The Democratic march leftward on identity politics hasn’t taken Democrats away from the majority of Americans either. Consider immigration. According to polling by Gallup, support for reducing immigration from current levels is at about 35 percent. At the beginning of this decade, it was about 50 percent. Trump’s success in 2016 was the product of right-wing messaging and Democratic failures that reconfigured the electorate, not a real increase in the number of Americans who dislike immigrants. Nativism has been waning for a very long time and is now less popular than it has been at any point over the past half-century. The real growth trend in public opinion on immigration policy is among Americans who believe immigration should be increased. Almost one-quarter of Americans believe so now, according to Gallup, up from about 15 percent 10 years ago and an essentially negligible proportion of the population 20 years ago.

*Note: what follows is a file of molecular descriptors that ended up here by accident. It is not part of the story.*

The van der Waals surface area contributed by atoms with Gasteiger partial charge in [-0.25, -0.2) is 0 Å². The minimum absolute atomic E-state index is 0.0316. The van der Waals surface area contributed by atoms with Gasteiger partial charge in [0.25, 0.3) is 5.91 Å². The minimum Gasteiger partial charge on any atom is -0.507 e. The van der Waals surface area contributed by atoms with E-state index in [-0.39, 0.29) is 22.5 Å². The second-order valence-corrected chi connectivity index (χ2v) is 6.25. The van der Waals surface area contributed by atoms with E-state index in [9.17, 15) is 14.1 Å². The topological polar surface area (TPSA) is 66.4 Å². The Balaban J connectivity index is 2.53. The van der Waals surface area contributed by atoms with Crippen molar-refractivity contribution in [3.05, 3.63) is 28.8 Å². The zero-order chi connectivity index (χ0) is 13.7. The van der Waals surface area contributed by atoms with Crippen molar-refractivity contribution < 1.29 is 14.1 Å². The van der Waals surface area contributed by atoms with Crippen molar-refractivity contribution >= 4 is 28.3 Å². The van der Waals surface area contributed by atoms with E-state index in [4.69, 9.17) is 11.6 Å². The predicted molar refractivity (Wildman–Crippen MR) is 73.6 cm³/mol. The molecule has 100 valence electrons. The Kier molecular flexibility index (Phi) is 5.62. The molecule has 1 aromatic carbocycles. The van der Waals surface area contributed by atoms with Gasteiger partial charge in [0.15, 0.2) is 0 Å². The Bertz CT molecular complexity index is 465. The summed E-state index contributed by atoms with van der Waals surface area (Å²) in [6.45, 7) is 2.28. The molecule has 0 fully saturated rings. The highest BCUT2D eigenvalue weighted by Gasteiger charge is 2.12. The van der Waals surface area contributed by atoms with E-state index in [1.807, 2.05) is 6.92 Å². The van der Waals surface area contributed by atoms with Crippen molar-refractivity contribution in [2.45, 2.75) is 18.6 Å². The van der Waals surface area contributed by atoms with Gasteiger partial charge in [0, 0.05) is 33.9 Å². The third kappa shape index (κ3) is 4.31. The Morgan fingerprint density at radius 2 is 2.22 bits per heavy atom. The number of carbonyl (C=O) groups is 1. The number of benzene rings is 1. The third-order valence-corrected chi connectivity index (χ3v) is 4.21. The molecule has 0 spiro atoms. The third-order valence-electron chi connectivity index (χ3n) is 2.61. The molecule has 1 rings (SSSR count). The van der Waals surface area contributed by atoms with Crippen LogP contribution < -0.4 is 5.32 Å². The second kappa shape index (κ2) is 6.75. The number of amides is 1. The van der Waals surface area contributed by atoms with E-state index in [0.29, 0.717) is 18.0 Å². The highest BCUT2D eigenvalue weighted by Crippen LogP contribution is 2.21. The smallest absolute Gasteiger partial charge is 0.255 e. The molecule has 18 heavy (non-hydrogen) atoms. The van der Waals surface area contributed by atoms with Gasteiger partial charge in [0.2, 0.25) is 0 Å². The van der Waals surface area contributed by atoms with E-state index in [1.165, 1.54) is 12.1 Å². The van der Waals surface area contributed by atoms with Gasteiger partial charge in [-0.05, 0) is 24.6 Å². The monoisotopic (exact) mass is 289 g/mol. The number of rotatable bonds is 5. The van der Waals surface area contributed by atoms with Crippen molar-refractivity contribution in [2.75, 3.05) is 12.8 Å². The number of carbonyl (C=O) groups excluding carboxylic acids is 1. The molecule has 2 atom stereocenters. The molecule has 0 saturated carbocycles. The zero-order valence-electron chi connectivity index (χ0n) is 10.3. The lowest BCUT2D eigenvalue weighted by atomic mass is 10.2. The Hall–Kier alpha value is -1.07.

Public opinion on black-white race relations is moving leftward as well. According to Pew, the percentage of Americans who believe that America “needs to continue making changes to give blacks equal rights with whites” has jumped sharply from 46 percent in 2014 to 61 percent in 2017. In 2014, 27 percent of Americans considered racial discrimination “the main reason why many black people can’t get ahead these days.” Now, 41 percent of Americans do as of last year. These are figures that David Brooks probably ought to consider the next time—and there will be a next time—he writes that post–Black Lives Matter woke identity politics has been alienating, nihilistic, and counterproductive.